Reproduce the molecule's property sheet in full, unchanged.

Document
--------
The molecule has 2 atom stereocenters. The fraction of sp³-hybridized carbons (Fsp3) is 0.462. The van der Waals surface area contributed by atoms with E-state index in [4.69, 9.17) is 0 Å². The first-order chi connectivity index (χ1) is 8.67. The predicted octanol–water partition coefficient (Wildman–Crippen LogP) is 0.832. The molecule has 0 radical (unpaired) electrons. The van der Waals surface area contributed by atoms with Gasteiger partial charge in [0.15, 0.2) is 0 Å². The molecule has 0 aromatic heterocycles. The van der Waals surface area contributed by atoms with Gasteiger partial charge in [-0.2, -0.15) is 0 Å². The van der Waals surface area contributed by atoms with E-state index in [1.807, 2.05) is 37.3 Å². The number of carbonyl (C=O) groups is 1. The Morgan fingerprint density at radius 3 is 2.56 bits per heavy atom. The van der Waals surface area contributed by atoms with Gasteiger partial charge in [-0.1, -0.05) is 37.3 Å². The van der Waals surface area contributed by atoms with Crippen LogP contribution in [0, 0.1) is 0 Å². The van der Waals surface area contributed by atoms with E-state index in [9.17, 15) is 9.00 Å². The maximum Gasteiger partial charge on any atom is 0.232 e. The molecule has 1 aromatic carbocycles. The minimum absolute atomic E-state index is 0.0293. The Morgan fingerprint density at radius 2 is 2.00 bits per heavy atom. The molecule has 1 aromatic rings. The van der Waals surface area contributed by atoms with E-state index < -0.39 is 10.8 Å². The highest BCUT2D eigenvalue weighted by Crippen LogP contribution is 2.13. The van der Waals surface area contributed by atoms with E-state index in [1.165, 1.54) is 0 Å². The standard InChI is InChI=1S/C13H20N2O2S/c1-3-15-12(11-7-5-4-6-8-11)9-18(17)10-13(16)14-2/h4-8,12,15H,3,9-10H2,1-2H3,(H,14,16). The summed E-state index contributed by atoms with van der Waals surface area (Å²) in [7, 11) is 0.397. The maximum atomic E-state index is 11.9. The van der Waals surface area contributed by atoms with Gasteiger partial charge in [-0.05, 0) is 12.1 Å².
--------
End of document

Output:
The molecule has 2 atom stereocenters. The fraction of sp³-hybridized carbons (Fsp3) is 0.462. The van der Waals surface area contributed by atoms with E-state index in [4.69, 9.17) is 0 Å². The first-order chi connectivity index (χ1) is 8.67. The predicted octanol–water partition coefficient (Wildman–Crippen LogP) is 0.832. The molecule has 0 radical (unpaired) electrons. The van der Waals surface area contributed by atoms with Gasteiger partial charge in [0.15, 0.2) is 0 Å². The molecule has 0 aromatic heterocycles. The van der Waals surface area contributed by atoms with Gasteiger partial charge in [-0.2, -0.15) is 0 Å². The van der Waals surface area contributed by atoms with E-state index in [1.807, 2.05) is 37.3 Å². The number of carbonyl (C=O) groups is 1. The Morgan fingerprint density at radius 3 is 2.56 bits per heavy atom. The van der Waals surface area contributed by atoms with Gasteiger partial charge in [-0.1, -0.05) is 37.3 Å². The van der Waals surface area contributed by atoms with Crippen LogP contribution in [0, 0.1) is 0 Å². The van der Waals surface area contributed by atoms with E-state index in [9.17, 15) is 9.00 Å². The maximum Gasteiger partial charge on any atom is 0.232 e. The molecule has 1 aromatic carbocycles. The minimum absolute atomic E-state index is 0.0293. The Morgan fingerprint density at radius 2 is 2.00 bits per heavy atom. The molecule has 1 aromatic rings. The van der Waals surface area contributed by atoms with E-state index < -0.39 is 10.8 Å². The highest BCUT2D eigenvalue weighted by Crippen LogP contribution is 2.13. The van der Waals surface area contributed by atoms with E-state index in [1.165, 1.54) is 0 Å². The standard InChI is InChI=1S/C13H20N2O2S/c1-3-15-12(11-7-5-4-6-8-11)9-18(17)10-13(16)14-2/h4-8,12,15H,3,9-10H2,1-2H3,(H,14,16). The summed E-state index contributed by atoms with van der Waals surface area (Å²) in [7, 11) is 0.397. The maximum atomic E-state index is 11.9. The van der Waals surface area contributed by atoms with Gasteiger partial charge in [-0.05, 0) is 12.1 Å².